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-   -   Running a secondary high pressure line (http://www.diychatroom.com/f2/running-secondary-high-pressure-line-16715/)

Randell Tarin 02-06-2008 10:23 PM

Running a secondary high pressure line
 
I have a small Bostitch air compressor in my shop. It utilizes flexible tubing for connection to various tools and nozzles.

I'd like to run a second fixed pressure line to an adjoining tool shed so that I have an air outlet there as well.

1. Is there a way I can make a "T" connection to route air to both the shop and the shed?

2. What kind of tubing or pipe should I use. It will be under a constant 120 psi.

3. What other issues do I need to address?

Kingfisher 02-07-2008 10:38 AM

air tool fittings are standard 1/4" pipe fitting, so use a pipe T. The cheap easy way is just use and old air line and cut to fit. They make alot of high $ hard pipe for this but a 50' air hose form lowes and some fittings is about $20. good luck

askaplumber 02-09-2008 02:17 AM

Running a secondary high pressure line
 
Sounds to me like it's time for a permanent pressure system, especially for durability and ease of use. You can use 1/2" galvanized threaded pipe and make it a permanent part of your shop environment strapped to the walls utilizing outlets where necessary. Soldered copper is also used and schedule 80 PVC. If the system is 60 feet or less and has only two outlets, 1/2" should suffice. If you plan on upgrading your compressor and adding outlets, increase the diameter for needed extra volume. PVC being the least durable and galvanized being the most durable. Air fittings, hoses, quick disconnect and accessories are problematic and are the weak links in the system. If you do hard pipe your system, provide a drip leg at each outlet(a T with a capped section of pipe below the horizontal outlet)for sediment and moisture removal. Localized outlets and short hoses make for a much more productive work space. Not to mention it is permanent and will last.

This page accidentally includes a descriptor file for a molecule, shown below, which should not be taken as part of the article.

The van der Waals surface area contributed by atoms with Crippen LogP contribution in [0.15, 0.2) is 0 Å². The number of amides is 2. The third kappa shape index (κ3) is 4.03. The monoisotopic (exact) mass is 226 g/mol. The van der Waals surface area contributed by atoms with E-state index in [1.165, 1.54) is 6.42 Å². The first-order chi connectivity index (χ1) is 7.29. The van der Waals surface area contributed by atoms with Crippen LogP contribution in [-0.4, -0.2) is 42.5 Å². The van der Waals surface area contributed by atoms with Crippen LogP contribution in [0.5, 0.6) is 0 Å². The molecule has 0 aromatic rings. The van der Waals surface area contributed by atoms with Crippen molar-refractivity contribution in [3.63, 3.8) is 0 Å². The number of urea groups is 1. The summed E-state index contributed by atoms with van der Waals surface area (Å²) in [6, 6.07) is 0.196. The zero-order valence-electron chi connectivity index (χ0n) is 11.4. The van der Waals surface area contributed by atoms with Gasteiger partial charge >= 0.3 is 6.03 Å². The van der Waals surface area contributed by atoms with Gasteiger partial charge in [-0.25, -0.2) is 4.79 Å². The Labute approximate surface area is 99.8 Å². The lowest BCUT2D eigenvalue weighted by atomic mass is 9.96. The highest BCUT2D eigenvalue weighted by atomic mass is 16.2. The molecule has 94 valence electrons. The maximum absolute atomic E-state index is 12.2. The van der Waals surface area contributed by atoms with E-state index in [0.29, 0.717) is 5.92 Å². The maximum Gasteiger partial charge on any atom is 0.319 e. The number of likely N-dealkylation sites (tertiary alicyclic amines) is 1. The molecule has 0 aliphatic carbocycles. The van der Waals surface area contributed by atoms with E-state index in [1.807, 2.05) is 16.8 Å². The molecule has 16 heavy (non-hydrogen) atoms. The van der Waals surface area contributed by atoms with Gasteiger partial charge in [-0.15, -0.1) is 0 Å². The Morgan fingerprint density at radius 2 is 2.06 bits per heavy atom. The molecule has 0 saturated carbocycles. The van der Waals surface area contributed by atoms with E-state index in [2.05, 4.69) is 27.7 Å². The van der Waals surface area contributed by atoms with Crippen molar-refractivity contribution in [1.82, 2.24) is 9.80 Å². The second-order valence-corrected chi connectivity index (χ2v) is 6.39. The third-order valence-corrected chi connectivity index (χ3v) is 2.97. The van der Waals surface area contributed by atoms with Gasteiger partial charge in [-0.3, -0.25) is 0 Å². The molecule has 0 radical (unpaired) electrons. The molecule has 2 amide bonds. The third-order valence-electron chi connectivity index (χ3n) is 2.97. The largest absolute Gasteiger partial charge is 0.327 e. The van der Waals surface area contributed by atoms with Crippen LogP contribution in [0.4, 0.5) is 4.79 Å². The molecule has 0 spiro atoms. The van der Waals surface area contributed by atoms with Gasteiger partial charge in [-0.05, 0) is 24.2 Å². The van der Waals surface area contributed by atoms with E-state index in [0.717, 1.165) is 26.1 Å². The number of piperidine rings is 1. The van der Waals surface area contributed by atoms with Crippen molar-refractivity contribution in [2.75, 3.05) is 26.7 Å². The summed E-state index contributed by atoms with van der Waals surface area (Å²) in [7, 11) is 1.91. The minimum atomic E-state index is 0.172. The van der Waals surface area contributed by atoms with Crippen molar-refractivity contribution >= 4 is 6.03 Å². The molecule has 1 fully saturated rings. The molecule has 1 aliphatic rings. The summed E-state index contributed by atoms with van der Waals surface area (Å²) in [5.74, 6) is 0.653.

troubleseeker 02-12-2008 07:50 PM

Quote:

Originally Posted by Kingfisher (Post 95743)
air tool fittings are standard 1/4" pipe fitting, so use a pipe T. The cheap easy way is just use and old air line and cut to fit. They make alot of high $ hard pipe for this but a 50' air hose form lowes and some fittings is about $20. good luck

A better cheap and easy way is just to pipe it with galvanized pipe from the same Lowes ( not exactly a high dollar item). Then you won't have to replace the busted el cheapo $20 air hose every three months.

Kingfisher 02-17-2008 03:10 PM

personaly have had over 10 years of use with cheap air lines from lowes LOL Just sounded like he had a small shop compressor and wanted a easy fix so thats what I posted. Yes you could hard pipe it, but that can be a pain to work around wall, corners and other items. I have even put in a quick one with pex I had laying around in my last shop to make a 40' run outside. Lots of ways to skin this cat ;)

gregzoll 02-17-2008 04:16 PM

Same black pipe that is used for Gas Lines. Stay away from Copper & PVC, due to if you have a blow out, you could end up with Shrapnel.

justdon 02-18-2008 11:39 AM

YES indeed,,copper may work or may not but definitely the high cost way of doing the job.

BUT PVC is NOT approved for air pressure levels of air lines and INDEED cause shards of PVC to kill or injure you or your loved ones, Dont use PVC,,its illegal and if you get caught with it,,,big fines. And if you dont and your child or grandchild gets hurt or worse,,how would you feel??

Put at least a short disconnect hose on the hard line and 1/4 turn valves on those drip legs to drain moisture. Also a moisture trap as it enters the line,,,it pays big time!!be surprised how much it collects unless you live in an arid desert!!

The iron pipe is the BEST way to go, dont know if pex is approved for this either??

If its occasional use maybe a hose run thru a piece of covering pipe so walking on it doesnt damage covering etc. least it would be quick and cheap,,,altho hard pipe is more durable and lasting!!


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